Not just the Seniors

In class we discussed how the emergence of a collaborative economy, the popularity of social media, and the presence of a new generation of thinkers impact on the different elements of the organization – people, processes, formal networks, and informal ones. As we dig deeper in Wikinomics, we learned that the storm the Perfect Storm stirred inside the organization is not all good – it creates a gap between the baby boomers (plus older generations) and the millenials, which of course, affects the dynamics of tasks, relationships, and power relations.

While it is easy to point out that there exists a generation gap between the oldies and the new kids, aside from them, I believe that there are two more groups of people that need to be convinced with the way the Perfect Storm should work for the organization. These are (1) your millenials with mindset as fossilized as those of the seniors and (2) people at the bottom of the organizational chart.

Fossilized at a young age
Let’s face it: the academe as a whole has a lot to do with the creation of millenials who do not think like the rest of the pack. With the very slow transformation of information to action in the academic setting, most of the lessons that are being taught are somehow outdated, e.g., strictly-bureaucratic management styles that do not only need critique but also revisions, to add to the very positivist mindset most professors impose through their presentation of lessons. Whether we like it or not, we are products of the paradigm we are exposed to, and to change mindsets is difficult, especially when it’s comfortable to see things in that way.

Fast forward to the organizational setting. Students practice what they learn from school – centralization of power through information-gatekeeping, strictly superior-subordinate relationship, among others. Enter the Perfect Storm where knowledge shared is knowledge that will exponentially grow, where everyone can participate in the processes of the organization despite one’s position in the hierarchy. Needless to say, it shakes the world of the fossilized millenials. And while it is easier to get them to our side because they have experienced Wikipedia, Facebook, and blogging, it will be harder to get them to think that they can still go up the corporate ladder even if they collaborate and not compete among themselves.

Power relations, still
In one of our cognate subjects we discussed how the military is trained to follow orders from the chain of command, and why the individual soldier must not think that one cannot alter the command process (i.e., why he/she should not think that they can stage a coup to topple down the government). In the same way, frontliners of the organization (receptionists, janitors, security guards, etc) are also trained to just follow orders, so they take live by that mindset. But when the Perfect Storm enters the picture and they are supposed to be empowered, why do they waive the chance? Two reasons: (1) they belittle their position in the organization to share knowledge, as compared to management employees who have all the schooling and the training, and (2) knowledge sharing can be seen as bypassing a boss who is an organizational fossil and can make career advancement a little harder for the wanna-be collaborator.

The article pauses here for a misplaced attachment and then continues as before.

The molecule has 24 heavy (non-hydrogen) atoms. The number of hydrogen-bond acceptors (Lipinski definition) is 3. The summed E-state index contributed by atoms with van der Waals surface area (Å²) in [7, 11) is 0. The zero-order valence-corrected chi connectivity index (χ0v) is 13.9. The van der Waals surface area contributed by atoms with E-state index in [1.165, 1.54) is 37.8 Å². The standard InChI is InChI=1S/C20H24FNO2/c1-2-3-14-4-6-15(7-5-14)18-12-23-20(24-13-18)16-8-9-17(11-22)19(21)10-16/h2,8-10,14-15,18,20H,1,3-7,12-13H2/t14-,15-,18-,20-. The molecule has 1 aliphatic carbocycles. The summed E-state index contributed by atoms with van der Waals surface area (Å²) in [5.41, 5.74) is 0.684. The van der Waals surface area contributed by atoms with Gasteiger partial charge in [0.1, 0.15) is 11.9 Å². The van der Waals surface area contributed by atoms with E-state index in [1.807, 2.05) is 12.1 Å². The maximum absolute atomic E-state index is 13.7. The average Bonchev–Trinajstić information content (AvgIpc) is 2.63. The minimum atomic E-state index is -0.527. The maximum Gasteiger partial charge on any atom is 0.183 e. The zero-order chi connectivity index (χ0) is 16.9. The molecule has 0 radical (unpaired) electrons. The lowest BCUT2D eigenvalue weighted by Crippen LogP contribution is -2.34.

Co-orchestrate the storm
In class we discussed different ways on how to deal with seniors to make them co-collaborators. To make these two groups participate in the intra-collaborative processes through the social media, I also suggest the following that we had from class:

1. Make them feel that they have to collaborate.
There has to be some form of pressure, that if you do not join this conversation, you will lose a lot – the chance to have networks from across the organization, gain insights regarding your work, and improve your work – which will all work both ways (your advantage plus organization’s advantage). Encourage them to participate because they can contribute so much, and that their contributions to the organization’s advancement are valued and well-taken.

2. Continuity vs. substitution
New channels of communicating to the top ranks need not be entirely replacing everything. Offering new channels mean that there are faster means to send feedback and faster responses to such, new ways of doing things but the old ways can still be applied, and that there is a variety of channels that can be used – the choice is up to the employee on which channel should be used that would communicate the message completely and warmly.

In addition, I thought of HR people hiring based on personal values and how they are aligned with organizational values. I placed this last because the premise is that the above groups are already inside the organization. In OrCom 109.1, we were taught to write cover letters that would mention our values that are not reflected in the resume, because our professor told us that companies are increasingly looking for values. Now I understand why. The mindset, or the perspective on change, at least, should be aligned with one another so that it would be easier to tell these employees to be one with the company in times of innovation, e.g., the Perfect Storm.

In today’s times, it’s safe to say that it is important to have the set of values that fit with the job description and the company values. The assumption is simple – most people can be trained. While there are no perfect set of values to look at all these changes inside and outside the organization, it will be best to adapt a perspective or mindset that would always be critically open to change.


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